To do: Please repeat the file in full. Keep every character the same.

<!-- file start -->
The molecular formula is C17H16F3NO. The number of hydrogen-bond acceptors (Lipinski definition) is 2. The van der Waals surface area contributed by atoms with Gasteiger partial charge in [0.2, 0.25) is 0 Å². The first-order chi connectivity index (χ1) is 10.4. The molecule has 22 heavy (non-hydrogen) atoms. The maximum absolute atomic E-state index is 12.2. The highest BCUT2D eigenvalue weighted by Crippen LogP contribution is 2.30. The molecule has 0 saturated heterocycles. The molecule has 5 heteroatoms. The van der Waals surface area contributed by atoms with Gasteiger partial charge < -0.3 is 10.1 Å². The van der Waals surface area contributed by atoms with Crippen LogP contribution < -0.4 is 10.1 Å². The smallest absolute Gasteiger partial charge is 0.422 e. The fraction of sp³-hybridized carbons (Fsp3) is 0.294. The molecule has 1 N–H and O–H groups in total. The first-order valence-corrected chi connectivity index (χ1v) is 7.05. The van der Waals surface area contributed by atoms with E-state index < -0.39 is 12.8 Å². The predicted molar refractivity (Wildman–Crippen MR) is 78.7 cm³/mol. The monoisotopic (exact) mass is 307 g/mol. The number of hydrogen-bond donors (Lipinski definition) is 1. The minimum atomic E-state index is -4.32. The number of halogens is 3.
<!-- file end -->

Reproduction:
The molecular formula is C17H16F3NO. The number of hydrogen-bond acceptors (Lipinski definition) is 2. The van der Waals surface area contributed by atoms with Gasteiger partial charge in [0.2, 0.25) is 0 Å². The first-order chi connectivity index (χ1) is 10.4. The molecule has 22 heavy (non-hydrogen) atoms. The maximum absolute atomic E-state index is 12.2. The highest BCUT2D eigenvalue weighted by Crippen LogP contribution is 2.30. The molecule has 0 saturated heterocycles. The molecule has 5 heteroatoms. The van der Waals surface area contributed by atoms with Gasteiger partial charge < -0.3 is 10.1 Å². The van der Waals surface area contributed by atoms with Crippen LogP contribution < -0.4 is 10.1 Å². The smallest absolute Gasteiger partial charge is 0.422 e. The fraction of sp³-hybridized carbons (Fsp3) is 0.294. The molecule has 1 N–H and O–H groups in total. The first-order valence-corrected chi connectivity index (χ1v) is 7.05. The van der Waals surface area contributed by atoms with E-state index < -0.39 is 12.8 Å². The predicted molar refractivity (Wildman–Crippen MR) is 78.7 cm³/mol. The monoisotopic (exact) mass is 307 g/mol. The number of hydrogen-bond donors (Lipinski definition) is 1. The minimum atomic E-state index is -4.32. The number of halogens is 3.